Wilson said that in her interview with him, the offender had not taken responsibility for his actions, maintaining that he was innocent. She, however, said that the court had a duty to impose its sentence to deter potential offenders that such acts will not be condoned in any form or fashion.

Meanwhile, in the case of 33-year-old Troy Jackson, who was found guilty of rubbing his penis against the genitals of a seven-year-old girl, Justice Morris-Ramlall noted that he had breached the trust of the child’s grandmother, who had left her in his care.

The court again highlighted the prevalence of the offence, citing statistics released from the Child Care and Protection Agency, which stated that for last year alone, more than 800 children were victims of sexual offences.

In a plea of mitigation, Jackson’s attorney Adrian Thompson, sought to advance the seeming “mental instability,” of his client, stating that he was “slow in speech, and not too up to scratch.”

According to counsel, his client did not have a “glorious childhood” and that he lost both parents at a tender age, and shortly after dropped out of school at the primary level. Thompson begged the court to consider that the offender had no previous convictions nor brushes with the law.

Thompson said that because of his client’s slow speech and the difficulty he would have in verbally expressing himself, he preferred him not address the court directly, but sought to impress upon the judge how remorseful his client was as he begged for mercy.

He advanced too that his client had only tied the knot on February 26.

Justice Morris-Ramlall, however, made it clear that it was not the court’s belief that the convict had any shortcomings expressing himself as she recalled him eloquently addressing the court in a statement he had given from the dock during the trial.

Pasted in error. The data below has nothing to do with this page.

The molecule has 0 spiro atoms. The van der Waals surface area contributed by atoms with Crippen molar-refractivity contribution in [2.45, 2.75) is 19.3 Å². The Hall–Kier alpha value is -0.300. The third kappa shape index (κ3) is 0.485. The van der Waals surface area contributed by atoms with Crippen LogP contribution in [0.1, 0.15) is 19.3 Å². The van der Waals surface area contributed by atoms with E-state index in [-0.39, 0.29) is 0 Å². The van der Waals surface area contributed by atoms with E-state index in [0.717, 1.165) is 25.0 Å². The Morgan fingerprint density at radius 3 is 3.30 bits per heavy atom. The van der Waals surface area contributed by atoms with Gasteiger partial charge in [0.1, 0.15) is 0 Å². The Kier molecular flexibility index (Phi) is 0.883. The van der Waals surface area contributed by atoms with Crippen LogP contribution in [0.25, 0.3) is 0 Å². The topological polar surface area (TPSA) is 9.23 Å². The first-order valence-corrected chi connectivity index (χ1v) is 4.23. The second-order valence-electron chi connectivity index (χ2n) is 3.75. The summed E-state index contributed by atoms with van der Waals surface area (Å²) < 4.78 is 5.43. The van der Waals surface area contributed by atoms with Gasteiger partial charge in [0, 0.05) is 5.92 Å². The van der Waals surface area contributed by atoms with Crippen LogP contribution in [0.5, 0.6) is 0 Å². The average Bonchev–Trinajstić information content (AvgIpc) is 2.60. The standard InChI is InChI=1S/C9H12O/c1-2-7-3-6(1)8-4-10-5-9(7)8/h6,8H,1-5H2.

The judge noted that had she heard from the offender himself, the court would have been differently influenced.

In addition to another reason, she said that since there had been no penetration in the act perpetrated, he would be sentenced to a term of imprisonment for nine years, eight of which he must serve before being paroled.

Jackson assaulted the child on October 20, 2016.

Also presenting a victim impact statement which she said she took from the complainant in this case, Mullin said the child expressed to her how annoyed she was at what Jackson had done to her and the hurt she still feels.

The statement detailed the young girl reportedly conveying to Mullin that she had told her grandmother about the assault, as her mother had told herself and brother that it was wrong for anyone to interfere with them in such a manner.

“He only did it once, but I won’t want him to do it again,” the statement quoted the child as saying.

“I want him to be punished for what he did to me.”

To speak to what he said was his client’s good character, Thompson called a friend of the family who told the court that Jackson was always “a good boy growing up.”

Asked whether she could account for his life as an adult, however, the witness told Prosecutor Seeta Bishundial that she could not.

The trial proceedings for both matters were held in-camera at the Sexual Offences Court of the Georgetown Supreme Court.

In both cases, the state was presented by Bishundial, in association with Prosecutors Orinthia Schmidt and Narissa Leander.